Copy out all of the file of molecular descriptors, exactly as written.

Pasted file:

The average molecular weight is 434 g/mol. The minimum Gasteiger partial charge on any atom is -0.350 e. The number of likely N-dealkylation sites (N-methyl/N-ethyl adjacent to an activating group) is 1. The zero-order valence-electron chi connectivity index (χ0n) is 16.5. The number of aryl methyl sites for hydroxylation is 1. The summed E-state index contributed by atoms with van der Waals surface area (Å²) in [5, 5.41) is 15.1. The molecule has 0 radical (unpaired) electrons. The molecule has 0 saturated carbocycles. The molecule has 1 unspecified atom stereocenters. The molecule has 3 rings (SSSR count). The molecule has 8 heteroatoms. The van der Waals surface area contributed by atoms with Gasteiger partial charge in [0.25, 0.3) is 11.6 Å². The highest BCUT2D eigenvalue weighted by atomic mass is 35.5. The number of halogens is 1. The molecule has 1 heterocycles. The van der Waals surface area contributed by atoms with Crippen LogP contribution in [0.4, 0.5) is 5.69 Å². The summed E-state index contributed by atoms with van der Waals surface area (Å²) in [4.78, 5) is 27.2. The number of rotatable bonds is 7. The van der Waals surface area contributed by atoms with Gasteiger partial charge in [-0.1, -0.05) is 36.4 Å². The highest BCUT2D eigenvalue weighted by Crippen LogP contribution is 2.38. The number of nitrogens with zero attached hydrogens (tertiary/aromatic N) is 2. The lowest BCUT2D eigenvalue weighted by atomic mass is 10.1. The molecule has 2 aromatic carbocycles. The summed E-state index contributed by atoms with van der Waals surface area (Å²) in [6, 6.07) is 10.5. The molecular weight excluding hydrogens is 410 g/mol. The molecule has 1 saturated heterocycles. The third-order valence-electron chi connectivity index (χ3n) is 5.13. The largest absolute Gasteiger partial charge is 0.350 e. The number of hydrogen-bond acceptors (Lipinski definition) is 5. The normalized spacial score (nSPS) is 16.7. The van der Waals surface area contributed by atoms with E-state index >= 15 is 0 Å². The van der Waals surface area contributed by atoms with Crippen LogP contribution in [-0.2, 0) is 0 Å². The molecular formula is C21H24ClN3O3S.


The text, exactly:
The average molecular weight is 434 g/mol. The minimum Gasteiger partial charge on any atom is -0.350 e. The number of likely N-dealkylation sites (N-methyl/N-ethyl adjacent to an activating group) is 1. The zero-order valence-electron chi connectivity index (χ0n) is 16.5. The number of aryl methyl sites for hydroxylation is 1. The summed E-state index contributed by atoms with van der Waals surface area (Å²) in [5, 5.41) is 15.1. The molecule has 0 radical (unpaired) electrons. The molecule has 0 saturated carbocycles. The molecule has 1 unspecified atom stereocenters. The molecule has 3 rings (SSSR count). The molecule has 8 heteroatoms. The van der Waals surface area contributed by atoms with Gasteiger partial charge in [0.25, 0.3) is 11.6 Å². The highest BCUT2D eigenvalue weighted by atomic mass is 35.5. The number of halogens is 1. The molecule has 1 heterocycles. The van der Waals surface area contributed by atoms with Crippen LogP contribution in [0.4, 0.5) is 5.69 Å². The summed E-state index contributed by atoms with van der Waals surface area (Å²) in [4.78, 5) is 27.2. The number of rotatable bonds is 7. The van der Waals surface area contributed by atoms with Gasteiger partial charge in [-0.1, -0.05) is 36.4 Å². The highest BCUT2D eigenvalue weighted by Crippen LogP contribution is 2.38. The number of nitrogens with zero attached hydrogens (tertiary/aromatic N) is 2. The lowest BCUT2D eigenvalue weighted by atomic mass is 10.1. The molecule has 2 aromatic carbocycles. The summed E-state index contributed by atoms with van der Waals surface area (Å²) in [6, 6.07) is 10.5. The molecular weight excluding hydrogens is 410 g/mol. The molecule has 1 saturated heterocycles. The third-order valence-electron chi connectivity index (χ3n) is 5.13. The largest absolute Gasteiger partial charge is 0.350 e. The number of hydrogen-bond acceptors (Lipinski definition) is 5. The normalized spacial score (nSPS) is 16.7. The van der Waals surface area contributed by atoms with E-state index >= 15 is 0 Å². The van der Waals surface area contributed by atoms with Crippen LogP contribution in [-0.2, 0) is 0 Å². The molecular formula is C21H24ClN3O3S.